I can only wish that there was such a thing for men out there; while body issues in women are well-documented, body issues in men are often ignored. If you’re a guy having trouble with your image, there won’t really be much here for you to work with, though it may be worthwhile to read just to get an idea of some of the issues that woman face, and how Firefox recommends dealing with them.

This is a brilliant work that deserves its controversy–it highlights body-fear, and for those brave enough to face it, Sexy Witch offers a multitude of methods for getting over it, already!

Five bold pawprints out of five.

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Gift of the Dreamtime – S. Kelley Harrell

Gift of the Dreamtime: Awakening to the Divinity of Trauma
S. Kelley Harrell
Spilled Candy, 2004
156 pages

I’ve been wanting to read this book for a while, and finally had the chance to sit down and do so. I’m very glad that I did; it’s a wonderful resource that I think more people need to know about.

Harrell, a modern shamanic practitioner, offers up her story of how she used shamanic techniques to heal herself from the effects of childhood sexual abuse. She works within a first person narrative, using her words to illustrate her journeys to the Upper and Lower worlds to visit with guides and retrieve pieces of her soul. Rather than abstract descriptions of what “should” happen, she tells the story of her own experiences, both the good and the bad. A warning: while her descriptions of abuse are not incredibly graphic, they may be triggering for some people, so be prepared. There are techniques for healing in her story, but not without the price of facing the past.

I generally am not a fan of narrative shamanic texts, a common format in core shamanism/neoshamanism books. However, this one is an exception. I felt that, rather than trying to impress me with credentials and pidgin-English-speaking guides, Harrell simply wanted to offer up the solutions that helped her in the hopes of sharing healing with others. Hers is a humble story, and instead of 200 pages of ego-stroking and no meat, I got a lot of ideas for working with my own traumas; while I was never abused as a child, I’ve had my own traumas both as a child and an adult, and this book has planted a few seeds in my mind.

The book is not without its potential controversy. At one point Harrell writes about how one of her guides reveals that the reason she was raped was that she owed a debt from a previous life to her rapist. I know this made me look a bit askance, as I’ve seen New Agers take this idea to the extreme of saying that anything bad that happens to a person is caused by bad karma. However, due to the nature and quality of the book, I trust the author to be honest, and she never comes across as the least bit fanatical or off-balance.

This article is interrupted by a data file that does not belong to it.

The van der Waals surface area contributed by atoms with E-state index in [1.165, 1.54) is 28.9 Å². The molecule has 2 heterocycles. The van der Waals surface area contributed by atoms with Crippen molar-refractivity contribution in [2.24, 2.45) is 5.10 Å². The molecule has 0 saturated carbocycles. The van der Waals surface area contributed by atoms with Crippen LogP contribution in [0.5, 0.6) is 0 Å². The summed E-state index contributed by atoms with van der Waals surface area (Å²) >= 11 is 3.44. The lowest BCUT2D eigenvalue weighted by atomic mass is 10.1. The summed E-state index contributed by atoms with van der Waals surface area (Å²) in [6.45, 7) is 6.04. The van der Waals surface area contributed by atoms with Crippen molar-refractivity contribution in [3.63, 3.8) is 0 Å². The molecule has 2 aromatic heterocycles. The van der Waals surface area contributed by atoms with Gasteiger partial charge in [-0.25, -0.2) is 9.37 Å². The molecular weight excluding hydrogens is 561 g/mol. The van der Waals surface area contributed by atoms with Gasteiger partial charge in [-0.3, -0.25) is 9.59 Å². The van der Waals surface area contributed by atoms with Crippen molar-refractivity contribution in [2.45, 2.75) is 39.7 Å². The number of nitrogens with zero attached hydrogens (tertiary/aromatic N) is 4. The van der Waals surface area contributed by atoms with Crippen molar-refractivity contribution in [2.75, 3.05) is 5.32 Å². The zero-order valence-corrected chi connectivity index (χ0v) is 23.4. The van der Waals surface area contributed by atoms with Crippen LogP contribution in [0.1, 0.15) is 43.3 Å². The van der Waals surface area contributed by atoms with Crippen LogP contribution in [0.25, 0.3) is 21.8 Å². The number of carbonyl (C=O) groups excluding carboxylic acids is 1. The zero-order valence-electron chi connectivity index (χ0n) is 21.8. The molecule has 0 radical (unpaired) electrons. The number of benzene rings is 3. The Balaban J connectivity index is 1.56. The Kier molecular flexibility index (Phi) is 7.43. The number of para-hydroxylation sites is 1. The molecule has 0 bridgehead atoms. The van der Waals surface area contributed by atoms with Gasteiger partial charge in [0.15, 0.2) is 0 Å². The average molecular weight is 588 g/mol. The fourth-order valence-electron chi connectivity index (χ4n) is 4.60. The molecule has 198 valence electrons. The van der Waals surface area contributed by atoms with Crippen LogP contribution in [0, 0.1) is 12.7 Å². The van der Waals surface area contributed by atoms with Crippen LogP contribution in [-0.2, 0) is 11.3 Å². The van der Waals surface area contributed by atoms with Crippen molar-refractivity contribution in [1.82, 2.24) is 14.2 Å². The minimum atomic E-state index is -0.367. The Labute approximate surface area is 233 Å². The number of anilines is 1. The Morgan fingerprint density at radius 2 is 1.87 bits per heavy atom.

Additionally, I would have liked to have seen more content. It seems that she mainly hit the highlights of her journey, and it’s a little unclear how long it takes her to get from one section of the story to the next. Granted, she is revealing a very personal part of herself here, so it may be that she only tells what she’s comfortable with. Still, I’d be curious as to some of the backstory, what happens inbetween the meetings with the various guides, and a timeline of when these journeys happened. The book as it is, though, progresses nicely, so even if she chooses to forever keep the rest under wraps, this is a worthy project.

Overall, I recommend this to those who have experienced trauma in their lives, as well as those who work with such people in a spiritual role, and want some good ideas for healing through shamanic techniques. It’s not a huge how-to book, though there are some basic pieces of information at the end. Rather, it’s one person’s story of how she utilized these techniques to do some pretty serious healing on herself. It gives hope for those of us who sometimes feel that maybe we’re not doing things right, or that perhaps there is no healing to be had.

Five pawprints out of five.

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Open to Desire – Mark Epstein

Open to Desire: Embracing a Lust For Life (Insights from Buddhism & Psychotherapy)
Mark Epstein, M.D.
Gotham Books
227 pages

My husband, Taylor, recommended this to me. I’m normally not a huge fan of Eastern philosophy; there’s nothing wrong with it, but I suppose at this point I’m still pretty Western in my worldview. However, he gave it rave reviews, so I decided to see what all the fuss was about.

One of the tenets of Buddhism is overcoming of desire. This is often translated into pure asceticism, particularly in the right hand path of Tantra. The left hand path, however, takes a different approach, one that Epstein combines with 30 years as a psychotherapist.

He makes a great distinction between desire, and clinging, which is what causes desire to overpower us. We objectify and idealize that which we desire, and are disappointed when our desires are not met exactly as we expect. Epstein shows how to move beyond that clinging and to let go of expectations.

This is a remarkable look at desire, and how to work with it within the left hand philosophy of Tantra (which, by the way, is not the same as Left Hand Path as defined by modern paganism–yet another casualty of neopagan appropriation of other religions). The psychotherapeutic influece is a nice touch, and the author gives anecdotes which support his ideas quite nicely. Anyone with good observational skills should be able to use this material without needing a spoon-fed how-to.

Epstein gives us a valuable tool; rather than having to give up all earthly pleasures, we can overcome the clinging aspects of desire while allowing ourselves to experience it. Rather than being a contradiction, it shows a lesser-revealed aspect of Buddhism, and gives it a new twist. All in all, excellent!

Five pawprints out of five.